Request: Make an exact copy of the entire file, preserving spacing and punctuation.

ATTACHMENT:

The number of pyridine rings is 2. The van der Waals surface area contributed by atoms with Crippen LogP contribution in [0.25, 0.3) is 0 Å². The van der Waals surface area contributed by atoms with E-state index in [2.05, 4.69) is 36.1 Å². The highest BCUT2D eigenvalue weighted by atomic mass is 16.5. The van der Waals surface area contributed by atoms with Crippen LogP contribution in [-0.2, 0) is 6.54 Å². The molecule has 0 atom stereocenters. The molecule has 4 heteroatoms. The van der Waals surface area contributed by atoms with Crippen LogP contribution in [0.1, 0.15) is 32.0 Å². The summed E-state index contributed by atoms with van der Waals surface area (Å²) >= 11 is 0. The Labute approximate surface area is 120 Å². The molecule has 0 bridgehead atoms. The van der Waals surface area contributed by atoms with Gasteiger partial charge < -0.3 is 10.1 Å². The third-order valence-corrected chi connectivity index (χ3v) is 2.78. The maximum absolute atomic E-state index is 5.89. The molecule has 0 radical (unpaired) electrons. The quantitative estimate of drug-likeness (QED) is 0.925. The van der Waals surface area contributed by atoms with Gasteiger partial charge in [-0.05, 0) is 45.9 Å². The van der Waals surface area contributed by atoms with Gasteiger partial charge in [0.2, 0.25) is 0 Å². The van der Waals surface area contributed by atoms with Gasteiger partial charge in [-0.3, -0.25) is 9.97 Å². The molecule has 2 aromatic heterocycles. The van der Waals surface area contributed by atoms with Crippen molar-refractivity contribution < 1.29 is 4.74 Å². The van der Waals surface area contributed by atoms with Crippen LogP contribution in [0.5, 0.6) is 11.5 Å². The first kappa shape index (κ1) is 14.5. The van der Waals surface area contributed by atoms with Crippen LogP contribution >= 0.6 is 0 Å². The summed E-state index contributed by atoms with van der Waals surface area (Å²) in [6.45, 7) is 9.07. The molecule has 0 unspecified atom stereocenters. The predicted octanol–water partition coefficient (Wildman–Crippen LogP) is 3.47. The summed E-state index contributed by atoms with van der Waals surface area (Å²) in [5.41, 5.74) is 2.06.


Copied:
The number of pyridine rings is 2. The van der Waals surface area contributed by atoms with Crippen LogP contribution in [0.25, 0.3) is 0 Å². The van der Waals surface area contributed by atoms with E-state index in [2.05, 4.69) is 36.1 Å². The highest BCUT2D eigenvalue weighted by atomic mass is 16.5. The van der Waals surface area contributed by atoms with Crippen LogP contribution in [-0.2, 0) is 6.54 Å². The molecule has 0 atom stereocenters. The molecule has 4 heteroatoms. The van der Waals surface area contributed by atoms with Crippen LogP contribution in [0.1, 0.15) is 32.0 Å². The summed E-state index contributed by atoms with van der Waals surface area (Å²) >= 11 is 0. The Labute approximate surface area is 120 Å². The molecule has 0 bridgehead atoms. The van der Waals surface area contributed by atoms with Gasteiger partial charge < -0.3 is 10.1 Å². The third-order valence-corrected chi connectivity index (χ3v) is 2.78. The maximum absolute atomic E-state index is 5.89. The molecule has 0 radical (unpaired) electrons. The quantitative estimate of drug-likeness (QED) is 0.925. The van der Waals surface area contributed by atoms with Gasteiger partial charge in [-0.05, 0) is 45.9 Å². The van der Waals surface area contributed by atoms with Gasteiger partial charge in [0.2, 0.25) is 0 Å². The van der Waals surface area contributed by atoms with Gasteiger partial charge in [-0.3, -0.25) is 9.97 Å². The molecule has 2 aromatic heterocycles. The van der Waals surface area contributed by atoms with Crippen molar-refractivity contribution < 1.29 is 4.74 Å². The van der Waals surface area contributed by atoms with Crippen LogP contribution in [0.5, 0.6) is 11.5 Å². The first kappa shape index (κ1) is 14.5. The van der Waals surface area contributed by atoms with Crippen LogP contribution >= 0.6 is 0 Å². The summed E-state index contributed by atoms with van der Waals surface area (Å²) in [6.45, 7) is 9.07. The molecule has 0 unspecified atom stereocenters. The predicted octanol–water partition coefficient (Wildman–Crippen LogP) is 3.47. The summed E-state index contributed by atoms with van der Waals surface area (Å²) in [5.41, 5.74) is 2.06.